The manufacture of methyl isobutyl ketone (MIBK) is performed in a tubular pressure vessel made of V4A steel, which has a diameter of 26 mm. and a length of 2.40 m., and which is filled with the above-described bifunctional solid-bed catalyst. The cooling jacket of the reaction tube consists of two sections of 1.20 in. each, which can be cooled independently of one another with water under pressure at different temperatures. The heat is removed by an air-cooled heat exchanger fed by a circulation pump. The temperature in the reaction chamher is measured over the entire length of the reactor by means of a thermocouple in a 6 mm. thermometer tube mounted axially in the reaction tube and extending through its entire length.
By means of a proportioning pump, 2.41 liters of acetone preheated to about 120 is fed hourly into the top of the reactor, while 180 liters of hydrogen are fed hourly also into the top of the reactor. A pressure of 30 atmospheres is maintained, with a water circulation temperature of in the upper section of the jacket and about 126 in the lower section. Maximum temperatures of about 140 are produced in the upper section of the reactor, and of about 137 in the lower section. The reaction product leaving the bottom of the reactor is first separated in a cooled pressure separator into a liquid phase and a gaseous phase. The two phases are released separately from the pressure chamber. By the deep cooling of the emerging hydrogen vapors (12 to 20 liters per hour) a small portion of the reaction product is won from the gaseous phase and is combined with the main body of the product that is drawn oil in liquid form. The composition of the raw ketone product is as follows:
Accordingly, the MIBK yield per unit of volume per unit of time amounts to 566 grams per liter of catalyst volume per hour, or 1350 grams of MIBK per kg. of solid-bed catalyst per hour.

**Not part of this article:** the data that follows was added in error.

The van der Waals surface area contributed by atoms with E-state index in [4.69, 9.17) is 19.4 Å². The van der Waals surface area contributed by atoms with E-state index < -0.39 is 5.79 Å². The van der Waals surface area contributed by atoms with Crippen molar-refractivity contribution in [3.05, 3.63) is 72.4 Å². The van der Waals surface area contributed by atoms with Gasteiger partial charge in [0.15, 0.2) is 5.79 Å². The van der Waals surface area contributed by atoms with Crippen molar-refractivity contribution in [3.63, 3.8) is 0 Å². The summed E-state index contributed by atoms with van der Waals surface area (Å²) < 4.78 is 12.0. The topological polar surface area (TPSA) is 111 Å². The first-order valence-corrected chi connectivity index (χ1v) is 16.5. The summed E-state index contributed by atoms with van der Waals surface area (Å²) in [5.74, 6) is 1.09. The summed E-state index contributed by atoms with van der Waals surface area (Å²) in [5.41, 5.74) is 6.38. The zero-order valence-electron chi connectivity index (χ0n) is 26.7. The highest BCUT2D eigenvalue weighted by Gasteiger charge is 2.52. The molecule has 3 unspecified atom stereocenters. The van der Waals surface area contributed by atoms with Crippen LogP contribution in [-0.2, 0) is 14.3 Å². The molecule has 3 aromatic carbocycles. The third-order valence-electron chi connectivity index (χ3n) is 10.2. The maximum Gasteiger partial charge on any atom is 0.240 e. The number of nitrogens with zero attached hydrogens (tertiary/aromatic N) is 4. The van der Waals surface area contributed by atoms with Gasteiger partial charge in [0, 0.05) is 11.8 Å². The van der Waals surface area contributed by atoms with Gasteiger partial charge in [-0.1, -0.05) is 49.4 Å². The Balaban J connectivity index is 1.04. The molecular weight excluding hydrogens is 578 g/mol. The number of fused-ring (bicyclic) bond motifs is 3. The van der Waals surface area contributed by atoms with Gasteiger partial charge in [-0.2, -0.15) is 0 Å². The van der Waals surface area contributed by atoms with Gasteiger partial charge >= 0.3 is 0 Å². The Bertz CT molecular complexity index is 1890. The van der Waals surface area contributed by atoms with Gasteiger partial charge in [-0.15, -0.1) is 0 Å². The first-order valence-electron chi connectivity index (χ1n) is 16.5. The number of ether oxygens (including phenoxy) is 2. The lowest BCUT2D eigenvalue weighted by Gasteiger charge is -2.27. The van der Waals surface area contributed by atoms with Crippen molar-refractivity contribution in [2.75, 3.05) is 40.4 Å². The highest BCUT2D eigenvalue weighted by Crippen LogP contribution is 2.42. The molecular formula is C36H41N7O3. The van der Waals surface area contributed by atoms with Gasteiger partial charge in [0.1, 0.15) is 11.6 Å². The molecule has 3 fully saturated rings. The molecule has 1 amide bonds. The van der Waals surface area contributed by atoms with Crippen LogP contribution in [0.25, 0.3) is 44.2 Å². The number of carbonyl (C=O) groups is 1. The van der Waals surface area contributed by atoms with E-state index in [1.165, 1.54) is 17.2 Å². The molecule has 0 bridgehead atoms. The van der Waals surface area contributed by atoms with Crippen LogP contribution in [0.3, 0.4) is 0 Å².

EAMPLE 2 The reaction tube described in Example 1 is filled in the upper cooling section with a well distributed mixture of 70 parts of a solid-bed catalyst manufactured as prescribed above, having a palladium content of 1.5 and 30 parts of the sodium-salt form of the cation exchanger Dowex 50 W-X8. The bottom cooling section, however, is filled with a straight 1.5 palladium solidbed catalyst. 2.4 liters per hour of acetone and 200 liters per hour of hydrogen are fed into thetop of the reactor, and the upper section of the cooling jacket is fed with recirculated water at while the lower section is fed with water under pressure at a temperature of 130.
The raw ketone produced is composed as follows:
Percent First runnings 0.5 Acetone 52.5 Isopropanol 0.3 MIBK 37.4 DIBK 1.4 Higher ketones 0.6 Water 7.3
The MIBK yield per unit of volume per unit of time accordingly amounts to 586 grams per liter of catalyst volume per hour, or 1640 grams of MIBK per kg. of solid-bed catalyst per hour.
EXAMPLE 3 The reaction tube is made of W4A steel, has an inside diameter of 26 mm. and a total length of 3.60 m., and is divided into 3 cooling sections each 1.20 m. long. The top third of the reaction tube is filled with a mixture like that of Example 2, consisting of 70% solid-bed catalyst with a palladium content of 1.5% and 30% sodium salt form a Dowex W 50-X8, and the middle and bottom thirds are filled with a straight 1.5% palladium solidbed catalyst.
The top cooling zone is cooled with recirculated water under pressure at 125 the middle zone with water at 130 and the bottom zone with water at Acetone preheated to 120 is fed into the top of the reactor at the rate of 2.4 liters per hour, along with 250 liters of hydrogen, and a quantity of raw ketone is let out hourly from the bottom end that corresponds to the amount of acetone put in, plus about 30 liters of hydrogen. The raw ketone has the following composition: